Health Commissioner Mark Levine at SATEC, 10-10-2019

Vermont Health Commissioner Mark Levine speaks during a press conference at the St. Albans Town Educational Center in October.

BURLINGTON – The Vermont Dept. of Health has announced Wednesday a second presumptive positive case of COVID-19 in Vermont, identifying the individual as an older male from Chittenden County.

According to the health department, the patient is now receiving treatment for COVID-19 at the University of Vermont (UVM) Medical Center in coordination with the health department and the Centers for Disease Control and Prevention (CDC).

Health officials said in a Thursday press conference the man was in “critical condition,” according to statewide media.

“Our highest priority is to provide high-quality care to patients while maintaining a safe workspace for staff. Response protocols have been developed across the UVM Health Network based upon the organization’s significant experience with similar health care scenarios,” the medical center said in a written statement.

In a Wednesday press release, the health department said health officials were investigating the person’s exposure history and are looking to identify anyone who may have been in close contact with him.

Those individuals, according to the health department, will be assessed for their exposure risk and provided health guidance and recommendations for self-isolation or other restrictions.

“We are, first and foremost hopeful for this gentleman’s recovery,” Vermont Health Commissioner Mark Levine said in a statement. “The seriousness of this virus and the rate it is spreading in the U.S. and around the world reinforces the importance of everyone staying informed and following CDC guidance about avoiding crowds, non-essential travel, and other recommended steps for protecting your health and preventing germs from spreading.”

COVID-19 is the disease caused by a novel strain of coronavirus first observed late last year in China.

Symptoms of COVID-19 range from mild flu-like symptoms like fever or coughs to severe and potentially life-threatening symptoms, with health officials saying most cases of COVID-19 will be either mild or moderate.

Wednesday’s announcement comes less than a week after health officials announced the first presumptive positive case of COVID-19 in Vermont.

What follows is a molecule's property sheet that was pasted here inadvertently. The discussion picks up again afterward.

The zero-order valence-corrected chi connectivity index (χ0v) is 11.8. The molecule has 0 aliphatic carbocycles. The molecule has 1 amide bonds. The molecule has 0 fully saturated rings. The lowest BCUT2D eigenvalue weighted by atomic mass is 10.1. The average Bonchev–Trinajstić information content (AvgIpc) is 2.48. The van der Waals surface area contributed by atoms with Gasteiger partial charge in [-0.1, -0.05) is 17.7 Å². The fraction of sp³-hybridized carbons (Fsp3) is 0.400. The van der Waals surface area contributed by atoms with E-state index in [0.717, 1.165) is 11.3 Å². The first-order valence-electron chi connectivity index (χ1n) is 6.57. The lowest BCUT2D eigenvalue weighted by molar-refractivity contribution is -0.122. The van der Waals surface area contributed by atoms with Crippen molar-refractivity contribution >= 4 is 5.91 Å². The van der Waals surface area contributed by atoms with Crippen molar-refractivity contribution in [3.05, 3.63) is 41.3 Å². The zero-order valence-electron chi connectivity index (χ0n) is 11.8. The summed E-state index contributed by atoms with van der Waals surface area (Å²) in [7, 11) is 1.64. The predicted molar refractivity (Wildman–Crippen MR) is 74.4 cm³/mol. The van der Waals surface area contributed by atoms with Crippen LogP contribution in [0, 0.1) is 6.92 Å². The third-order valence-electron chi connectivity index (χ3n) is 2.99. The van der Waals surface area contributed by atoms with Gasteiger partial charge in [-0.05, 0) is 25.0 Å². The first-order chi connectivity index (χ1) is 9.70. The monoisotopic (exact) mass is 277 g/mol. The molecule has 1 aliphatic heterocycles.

This weekend, the health department announced an older male from Bennington County had been diagnosed with COVID-19 and was now receiving treatment in an airborne infection isolation room at the Southwestern Vermont Medical Center in Bennington.

As of Thursday afternoon, a popularly-cited dashboard created by the John Hopkins Whiting School of Engineering reported almost 128,000 cases worldwide of COVID-19 since its initial diagnosis in late 2019.

More than half of those diagnosed – 68,000 – have recovered, according to John Hopkins’s dashboard, and more than 4,700 deaths have been attributed to COVID-19.

In light of the virus’s global reach and the amount of confirmed cases, the World Health Organization declared COVID-19 a pandemic Wednesday.

With the diagnosis of a second case of COVID-19 in Vermont, local organizations, including the St. Albans Recreation Department, are cancelling or postponing events to limit the virus’s spread. People planning on attending public events in the area may want to confirm whether those events had been cancelled.

According to a Thursday update from the Vermont health department, the state was monitoring 212 Vermonters for possible COVID-19 exposure.

Of those tested for COVID-19 in Vermont, 97 have tested negative for the virus.

According to health officials, COVID-19 is contagious and can spread through droplets in the air by coughing or sneezing. The virus is also believed to be able to contaminate surfaces as well.

The incubation period for COVID-19 – the period in which symptoms can appear – is thought to be 14 days.

While coronavirus is front and center in the news, we are still in the peak of flu season.

Health officials are advising several steps individuals can take to help limit the spread of COVID-19 and seasonal flu:

  • If you are sick, stay home;
  • Clean your hands frequently – wash your hands and use portable alcohol hand sanitizer before you eat;
  • Cough and sneeze into your arm, not your hands;
  • Don’t touch your face;
  • Avoid crowded spaces; and
  • Avoid traveling to countries the CDC has highlighted as having widespread, sustained transmission.

The Vermont health department is asking those returning to Vermont from areas heavily impacted by an outbreak of COVID-19 – namely China, Iran, Italy, Japan and South Korea – to call the health department at (802) 863-7240.

Earlier this week, Gov. Phil Scott announced the State Emergency Operations Center in Waterbury would be activated to coordinate Vermont’s prevention efforts and response to a potential outbreak of COVID-19.

More information on COVID-19 and Vermont, and additional guidance from the state and CDC, is available online at healthvermont.gov/covid19.

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